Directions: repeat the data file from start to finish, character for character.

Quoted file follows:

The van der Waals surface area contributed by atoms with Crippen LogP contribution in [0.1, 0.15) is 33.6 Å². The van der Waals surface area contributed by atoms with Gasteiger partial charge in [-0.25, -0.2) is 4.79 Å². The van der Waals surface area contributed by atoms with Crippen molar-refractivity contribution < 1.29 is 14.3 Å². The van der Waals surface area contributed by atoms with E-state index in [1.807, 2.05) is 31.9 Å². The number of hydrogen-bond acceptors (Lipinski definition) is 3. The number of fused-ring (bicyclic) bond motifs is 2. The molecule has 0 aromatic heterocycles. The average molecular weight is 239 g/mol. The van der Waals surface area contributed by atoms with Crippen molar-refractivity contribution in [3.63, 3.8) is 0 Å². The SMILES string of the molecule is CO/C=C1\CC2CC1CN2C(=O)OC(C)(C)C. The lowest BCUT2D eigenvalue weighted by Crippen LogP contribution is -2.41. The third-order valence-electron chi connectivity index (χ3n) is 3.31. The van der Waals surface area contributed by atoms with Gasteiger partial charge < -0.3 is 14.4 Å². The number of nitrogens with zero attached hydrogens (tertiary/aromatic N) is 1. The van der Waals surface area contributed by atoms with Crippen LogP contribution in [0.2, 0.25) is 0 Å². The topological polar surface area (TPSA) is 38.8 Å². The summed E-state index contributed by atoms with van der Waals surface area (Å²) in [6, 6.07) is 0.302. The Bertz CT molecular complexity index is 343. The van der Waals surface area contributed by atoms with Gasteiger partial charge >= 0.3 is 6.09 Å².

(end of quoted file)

The van der Waals surface area contributed by atoms with Crippen LogP contribution in [0.1, 0.15) is 33.6 Å². The van der Waals surface area contributed by atoms with Gasteiger partial charge in [-0.25, -0.2) is 4.79 Å². The van der Waals surface area contributed by atoms with Crippen molar-refractivity contribution < 1.29 is 14.3 Å². The van der Waals surface area contributed by atoms with E-state index in [1.807, 2.05) is 31.9 Å². The number of hydrogen-bond acceptors (Lipinski definition) is 3. The number of fused-ring (bicyclic) bond motifs is 2. The molecule has 0 aromatic heterocycles. The average molecular weight is 239 g/mol. The van der Waals surface area contributed by atoms with Crippen molar-refractivity contribution in [3.63, 3.8) is 0 Å². The SMILES string of the molecule is CO/C=C1\CC2CC1CN2C(=O)OC(C)(C)C. The lowest BCUT2D eigenvalue weighted by Crippen LogP contribution is -2.41. The third-order valence-electron chi connectivity index (χ3n) is 3.31. The van der Waals surface area contributed by atoms with Gasteiger partial charge < -0.3 is 14.4 Å². The number of nitrogens with zero attached hydrogens (tertiary/aromatic N) is 1. The van der Waals surface area contributed by atoms with Crippen LogP contribution in [0.2, 0.25) is 0 Å². The topological polar surface area (TPSA) is 38.8 Å². The summed E-state index contributed by atoms with van der Waals surface area (Å²) in [6, 6.07) is 0.302. The Bertz CT molecular complexity index is 343. The van der Waals surface area contributed by atoms with Gasteiger partial charge >= 0.3 is 6.09 Å².